A nest of Asian giant hornets was found – and eradicated – just south of the Semiahmoo Peninsula, near Blaine, Wash. (Washington State Department of Agriculture photos)

A nest of Asian giant hornets was found – and eradicated – just south of the Semiahmoo Peninsula, near Blaine, Wash. (Washington State Department of Agriculture photos)

Nest of Asian giant hornets discovered just south of Semiahmoo Peninsula

Washington state officials eradicate ‘murder hornets’ found just east of Blaine

Another nest of Asian giant hornets found just south of the Semiahmoo Peninsula has been destroyed by U.S. officials in Washington state.

On Thursday, the Washington State Department of Agriculture announced via Twitter that a nest had recently been found just east of Blaine, near the Canada/U.S. border. It was eradicated with some help from the state’s department of natural resources.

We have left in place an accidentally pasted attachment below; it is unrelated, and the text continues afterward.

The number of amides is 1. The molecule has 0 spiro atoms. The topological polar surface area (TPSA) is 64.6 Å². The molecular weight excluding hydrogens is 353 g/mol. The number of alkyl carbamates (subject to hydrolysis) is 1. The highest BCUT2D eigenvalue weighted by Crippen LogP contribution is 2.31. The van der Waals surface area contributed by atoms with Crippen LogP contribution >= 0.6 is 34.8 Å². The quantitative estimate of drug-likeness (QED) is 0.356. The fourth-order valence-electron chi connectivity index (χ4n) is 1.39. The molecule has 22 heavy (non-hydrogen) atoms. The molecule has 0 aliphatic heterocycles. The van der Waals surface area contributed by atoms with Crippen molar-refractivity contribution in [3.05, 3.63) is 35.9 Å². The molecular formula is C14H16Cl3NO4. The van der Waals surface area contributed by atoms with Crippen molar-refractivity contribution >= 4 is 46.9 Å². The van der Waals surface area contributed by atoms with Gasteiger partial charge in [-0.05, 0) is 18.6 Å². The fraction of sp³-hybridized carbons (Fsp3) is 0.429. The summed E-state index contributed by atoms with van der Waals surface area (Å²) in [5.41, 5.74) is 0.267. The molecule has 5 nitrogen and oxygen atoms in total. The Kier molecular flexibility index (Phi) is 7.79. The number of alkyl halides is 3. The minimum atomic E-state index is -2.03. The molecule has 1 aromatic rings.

Nest of the large hornets – which can grow to become quite large, and can have stingers as big as six-millimetres – have been found in the Blaine area before, including last October, when department workers, wearing protective suits, removed the first nest to be found in the United States.

The hornets – often dubbed ‘murder hornets’ – are not especially dangerous to humans – a sting can cause sickness but is not usually fatal. However, they kill honeybees; co-ordinated attacks by the giant hornets can wipe out entire honeybee colonies, which in turn hurts farmers who rely on the bees to pollinate crops.

The most recent nest, the department explained, included all worker hornets, rather than a queen, and was quite large – “Ten combs to this nest,” read one tweet.



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